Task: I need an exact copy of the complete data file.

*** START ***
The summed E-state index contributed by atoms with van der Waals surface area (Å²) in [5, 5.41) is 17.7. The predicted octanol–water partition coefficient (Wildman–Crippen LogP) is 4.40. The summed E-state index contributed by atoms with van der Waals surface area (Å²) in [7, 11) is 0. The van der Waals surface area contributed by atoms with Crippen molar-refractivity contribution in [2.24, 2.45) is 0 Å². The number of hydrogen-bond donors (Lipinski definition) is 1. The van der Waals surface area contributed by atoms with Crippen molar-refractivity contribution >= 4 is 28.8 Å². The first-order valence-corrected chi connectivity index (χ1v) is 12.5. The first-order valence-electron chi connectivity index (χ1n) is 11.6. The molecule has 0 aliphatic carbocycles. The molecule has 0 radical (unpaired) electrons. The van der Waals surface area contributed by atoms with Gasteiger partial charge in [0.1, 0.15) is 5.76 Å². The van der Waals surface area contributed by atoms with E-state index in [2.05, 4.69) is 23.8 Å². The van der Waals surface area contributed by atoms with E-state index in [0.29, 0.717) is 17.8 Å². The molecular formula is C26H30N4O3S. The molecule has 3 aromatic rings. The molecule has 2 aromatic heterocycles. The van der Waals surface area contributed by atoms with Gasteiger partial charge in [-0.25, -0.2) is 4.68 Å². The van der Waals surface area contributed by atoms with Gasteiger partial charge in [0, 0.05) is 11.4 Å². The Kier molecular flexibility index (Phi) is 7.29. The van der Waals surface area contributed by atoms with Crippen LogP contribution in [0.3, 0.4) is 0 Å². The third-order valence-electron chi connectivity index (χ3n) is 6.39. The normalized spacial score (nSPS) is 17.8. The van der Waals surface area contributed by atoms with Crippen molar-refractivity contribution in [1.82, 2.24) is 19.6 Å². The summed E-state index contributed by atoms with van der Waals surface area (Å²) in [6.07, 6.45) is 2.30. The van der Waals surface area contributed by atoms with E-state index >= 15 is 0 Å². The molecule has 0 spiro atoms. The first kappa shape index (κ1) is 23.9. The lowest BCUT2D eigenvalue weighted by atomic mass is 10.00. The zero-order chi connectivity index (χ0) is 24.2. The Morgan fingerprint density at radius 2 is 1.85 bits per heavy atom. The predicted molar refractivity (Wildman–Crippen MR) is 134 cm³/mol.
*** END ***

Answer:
The summed E-state index contributed by atoms with van der Waals surface area (Å²) in [5, 5.41) is 17.7. The predicted octanol–water partition coefficient (Wildman–Crippen LogP) is 4.40. The summed E-state index contributed by atoms with van der Waals surface area (Å²) in [7, 11) is 0. The van der Waals surface area contributed by atoms with Crippen molar-refractivity contribution in [2.24, 2.45) is 0 Å². The number of hydrogen-bond donors (Lipinski definition) is 1. The van der Waals surface area contributed by atoms with Crippen molar-refractivity contribution >= 4 is 28.8 Å². The first-order valence-corrected chi connectivity index (χ1v) is 12.5. The first-order valence-electron chi connectivity index (χ1n) is 11.6. The molecule has 0 aliphatic carbocycles. The molecule has 0 radical (unpaired) electrons. The van der Waals surface area contributed by atoms with Gasteiger partial charge in [0.1, 0.15) is 5.76 Å². The van der Waals surface area contributed by atoms with E-state index in [2.05, 4.69) is 23.8 Å². The van der Waals surface area contributed by atoms with E-state index in [0.29, 0.717) is 17.8 Å². The molecular formula is C26H30N4O3S. The molecule has 3 aromatic rings. The molecule has 2 aromatic heterocycles. The van der Waals surface area contributed by atoms with Gasteiger partial charge in [-0.25, -0.2) is 4.68 Å². The van der Waals surface area contributed by atoms with Gasteiger partial charge in [0, 0.05) is 11.4 Å². The Kier molecular flexibility index (Phi) is 7.29. The van der Waals surface area contributed by atoms with Crippen LogP contribution in [0.3, 0.4) is 0 Å². The third-order valence-electron chi connectivity index (χ3n) is 6.39. The normalized spacial score (nSPS) is 17.8. The van der Waals surface area contributed by atoms with Crippen molar-refractivity contribution in [1.82, 2.24) is 19.6 Å². The summed E-state index contributed by atoms with van der Waals surface area (Å²) in [6.07, 6.45) is 2.30. The van der Waals surface area contributed by atoms with E-state index >= 15 is 0 Å². The molecule has 0 spiro atoms. The first kappa shape index (κ1) is 23.9. The lowest BCUT2D eigenvalue weighted by atomic mass is 10.00. The zero-order chi connectivity index (χ0) is 24.2. The Morgan fingerprint density at radius 2 is 1.85 bits per heavy atom. The predicted molar refractivity (Wildman–Crippen MR) is 134 cm³/mol.